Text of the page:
Marine arthropods able to regrow parts of their anatomy
Pycnogonids, a marine species related to spiders, can regrow parts of their bodies after amputation, not just simple limbs, according to a study published Monday, paving the way for new discoveries about regeneration.
< p class="e-p">No one expected this, said Gerhard Scholtz of Humboldt University in Berlin, and one of the lead authors of the Proceedings of the National Academy of Sciences.
“We were the first to show that it was possible. »
—Gerhard Scholtz, Humboldt University
A multitude of arthropod species such as centipedes, spiders or spiders are known to other insects can regrow a leg after losing it.
Crabs can even automatically shed their limbs if attacked, said Gerhard Scholtz, specifying: they replace them with a new member.
What researchers have discovered through their experiments with these tiny, eight-legged creatures is that they are able to regenerate even other parts of the body.
For During the study, they amputated different limbs and posterior body parts of 23 juvenile and adult pycnogonids, and observed the results.
No regeneration of body parts was found in adult specimens, but some were still alive after two years.
Juvenile specimens, on the other hand, experienced complete or near-complete regeneration of missing body parts, including hindgut, anus, musculature, and parts of genitalia.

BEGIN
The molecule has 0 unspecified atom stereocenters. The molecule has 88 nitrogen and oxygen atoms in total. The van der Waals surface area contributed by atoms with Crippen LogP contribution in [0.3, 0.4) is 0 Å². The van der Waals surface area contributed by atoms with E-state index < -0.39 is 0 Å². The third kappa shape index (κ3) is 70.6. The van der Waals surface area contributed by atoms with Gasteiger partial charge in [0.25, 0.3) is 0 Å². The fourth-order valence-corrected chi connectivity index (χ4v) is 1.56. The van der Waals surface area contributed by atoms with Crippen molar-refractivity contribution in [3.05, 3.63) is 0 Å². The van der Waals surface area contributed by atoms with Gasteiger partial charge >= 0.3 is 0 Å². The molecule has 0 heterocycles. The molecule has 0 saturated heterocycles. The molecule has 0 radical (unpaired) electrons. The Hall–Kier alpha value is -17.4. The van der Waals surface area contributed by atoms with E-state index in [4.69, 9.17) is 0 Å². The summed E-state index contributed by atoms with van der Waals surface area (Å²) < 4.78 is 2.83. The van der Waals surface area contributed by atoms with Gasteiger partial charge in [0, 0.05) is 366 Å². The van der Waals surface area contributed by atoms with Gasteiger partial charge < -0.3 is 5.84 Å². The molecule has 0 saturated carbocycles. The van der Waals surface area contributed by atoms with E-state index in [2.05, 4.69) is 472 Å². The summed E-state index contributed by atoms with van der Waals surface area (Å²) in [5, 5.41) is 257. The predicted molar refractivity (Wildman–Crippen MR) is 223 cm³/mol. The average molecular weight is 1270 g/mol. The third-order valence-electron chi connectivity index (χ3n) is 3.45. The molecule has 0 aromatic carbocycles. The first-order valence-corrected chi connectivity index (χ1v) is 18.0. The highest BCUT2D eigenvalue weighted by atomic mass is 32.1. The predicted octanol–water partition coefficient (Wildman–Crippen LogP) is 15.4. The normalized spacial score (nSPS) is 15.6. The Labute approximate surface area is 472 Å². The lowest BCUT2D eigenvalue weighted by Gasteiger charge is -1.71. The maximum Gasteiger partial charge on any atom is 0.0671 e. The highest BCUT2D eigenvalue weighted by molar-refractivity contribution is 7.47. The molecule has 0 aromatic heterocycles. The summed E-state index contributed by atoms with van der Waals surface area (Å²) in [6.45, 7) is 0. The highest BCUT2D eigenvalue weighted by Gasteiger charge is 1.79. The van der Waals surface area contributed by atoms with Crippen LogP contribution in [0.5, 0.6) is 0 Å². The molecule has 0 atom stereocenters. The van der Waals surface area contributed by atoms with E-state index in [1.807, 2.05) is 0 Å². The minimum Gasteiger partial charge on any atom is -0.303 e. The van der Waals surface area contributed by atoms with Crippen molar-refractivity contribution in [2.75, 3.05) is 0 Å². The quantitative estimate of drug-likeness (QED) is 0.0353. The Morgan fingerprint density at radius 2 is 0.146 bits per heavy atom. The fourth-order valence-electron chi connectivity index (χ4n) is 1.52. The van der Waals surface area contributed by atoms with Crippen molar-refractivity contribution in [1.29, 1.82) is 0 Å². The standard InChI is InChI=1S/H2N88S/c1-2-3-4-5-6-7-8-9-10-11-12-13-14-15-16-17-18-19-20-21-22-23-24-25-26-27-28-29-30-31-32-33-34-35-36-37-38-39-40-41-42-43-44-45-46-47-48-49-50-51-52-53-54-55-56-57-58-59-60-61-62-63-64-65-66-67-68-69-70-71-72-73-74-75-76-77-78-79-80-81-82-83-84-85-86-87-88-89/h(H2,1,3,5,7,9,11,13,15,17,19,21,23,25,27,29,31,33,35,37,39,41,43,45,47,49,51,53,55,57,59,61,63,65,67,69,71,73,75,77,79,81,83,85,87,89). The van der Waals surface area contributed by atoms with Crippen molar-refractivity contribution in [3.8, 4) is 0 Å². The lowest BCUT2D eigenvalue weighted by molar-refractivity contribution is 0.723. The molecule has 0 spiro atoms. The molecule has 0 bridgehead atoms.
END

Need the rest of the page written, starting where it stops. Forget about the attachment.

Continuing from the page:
Over the long term, 90% of pycnogonids survived and 16 juvenile specimens subsequently molted at least once.
Posterior regeneration was thus observed in 14 of the juvenile specimens, while none of the adult specimens moulted or regenerated.
The regenerative abilities vary across the animal kingdom. Flatworms, for example, can regrow their bodies from just a few cells.
Vertebrates, including humans, have virtually no regenerative capacity at all. #x27;except for a few species such as lizards, which can regrow their tails.
According to Gerhard Scholz, the results of the study open up new avenues of research in the domain.
A multitude of different species can be tested in this way, he says, which could allow comparison of regeneration mechanisms.
Ultimately, perhaps the mechanisms we discover in arthropods will help us with medical treatments after the loss of a limb, finger, etc. in humans, hopes the researcher.